Figs. 2 and 3 present the relative abundances of m+ 1 ions of the principal ion clusters selected for each metabolite described in Table 1. A few metabolites were detected only in the extracellular media (Supplementary Tables 1 and 2). In all cultivations glyoxylate clearly presented a drastic increase in the abundance of its m+ 1 ion, suggesting that it is a direct product/intermediate from 13C-glycine metabolism. Increase in the abundance of m+ 1 ion from 2-oxovalerate was also detected in most of the cultivations (except for the BY strains cultivated on galactose).

Figure 2

Relative abundance of m+ 1 ions in different metabolites detected during aerobic cultivation of two S. cerevisiae strains (BY4741 and YFL030w) on glucose and galactose with glycine as main nitrogen source. (a) Reference strain cultivated on glucose; (b) mutant strain cultivated on glucose; (c) reference strain cultivated on galactose; (d) mutant strain cultivated on galactose. White bars, reference values determined using non-labeled standards; black bars: abundances observed at higher levels compared to the respective references.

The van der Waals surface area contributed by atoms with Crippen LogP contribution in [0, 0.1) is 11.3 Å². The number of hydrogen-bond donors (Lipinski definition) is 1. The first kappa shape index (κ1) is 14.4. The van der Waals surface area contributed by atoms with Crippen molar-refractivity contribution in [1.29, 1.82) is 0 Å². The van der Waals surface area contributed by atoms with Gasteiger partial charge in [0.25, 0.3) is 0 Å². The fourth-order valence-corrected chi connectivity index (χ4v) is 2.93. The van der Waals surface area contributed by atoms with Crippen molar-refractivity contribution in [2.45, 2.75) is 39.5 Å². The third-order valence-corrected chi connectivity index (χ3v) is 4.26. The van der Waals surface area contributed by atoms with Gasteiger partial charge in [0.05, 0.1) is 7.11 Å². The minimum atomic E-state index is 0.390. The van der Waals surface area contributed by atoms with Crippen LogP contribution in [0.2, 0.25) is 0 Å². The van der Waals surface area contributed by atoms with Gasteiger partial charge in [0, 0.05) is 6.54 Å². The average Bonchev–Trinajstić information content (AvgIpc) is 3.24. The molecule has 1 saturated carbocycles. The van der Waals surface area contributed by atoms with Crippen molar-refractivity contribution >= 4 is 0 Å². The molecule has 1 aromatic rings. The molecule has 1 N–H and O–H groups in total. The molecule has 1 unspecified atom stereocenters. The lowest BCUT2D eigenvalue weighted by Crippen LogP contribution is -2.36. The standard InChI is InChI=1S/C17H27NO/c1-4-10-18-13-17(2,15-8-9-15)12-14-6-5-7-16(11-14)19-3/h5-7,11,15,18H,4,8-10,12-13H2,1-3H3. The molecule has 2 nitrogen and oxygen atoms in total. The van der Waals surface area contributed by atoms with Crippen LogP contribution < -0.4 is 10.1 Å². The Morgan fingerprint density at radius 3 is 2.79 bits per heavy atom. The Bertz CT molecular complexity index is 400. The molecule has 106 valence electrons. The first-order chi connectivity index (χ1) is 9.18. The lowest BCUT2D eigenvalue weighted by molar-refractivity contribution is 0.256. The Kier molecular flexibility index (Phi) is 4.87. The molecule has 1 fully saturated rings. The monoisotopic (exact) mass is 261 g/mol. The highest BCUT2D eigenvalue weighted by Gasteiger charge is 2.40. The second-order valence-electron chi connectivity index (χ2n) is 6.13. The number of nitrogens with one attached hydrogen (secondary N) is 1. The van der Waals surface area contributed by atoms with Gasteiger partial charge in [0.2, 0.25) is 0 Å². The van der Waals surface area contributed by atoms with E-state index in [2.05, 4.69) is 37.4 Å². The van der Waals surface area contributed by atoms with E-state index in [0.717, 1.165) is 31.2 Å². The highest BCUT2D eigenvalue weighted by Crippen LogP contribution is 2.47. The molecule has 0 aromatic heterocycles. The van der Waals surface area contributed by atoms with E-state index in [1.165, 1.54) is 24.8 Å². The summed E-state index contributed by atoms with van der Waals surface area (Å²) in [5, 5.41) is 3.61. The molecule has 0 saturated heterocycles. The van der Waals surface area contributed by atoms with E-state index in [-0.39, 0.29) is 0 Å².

Figure 3

Glycine metabolism in Saccharomyces cerevisiae. We prove that there are at least two pathways for glycine catabolism in S. cerevisiae: (1) via Gdc and (2) via a de novo described Gda. We postulate that 2-oxovalerate is synthesized from glyoxylate by an unknown reaction/enzyme with its subsequent conversion to 2-oxoisovalerate by Dhad. Gdc: glycine decarboxylase multienzyme complex; Sda: serine deaminase; Agt: alanine: glyoxylate aminotransferase; Gda: glycine deaminase; Dhad: dihydroxy acid dehydratase; Ipms: isopropylmalate synthase; Icl: isocitrate lyase; Tb: transaminase B. Full arrows indicate confirmed pathways and dashed arrows indicate speculative pathways. The numbers specify the number of reaction steps in the pathway.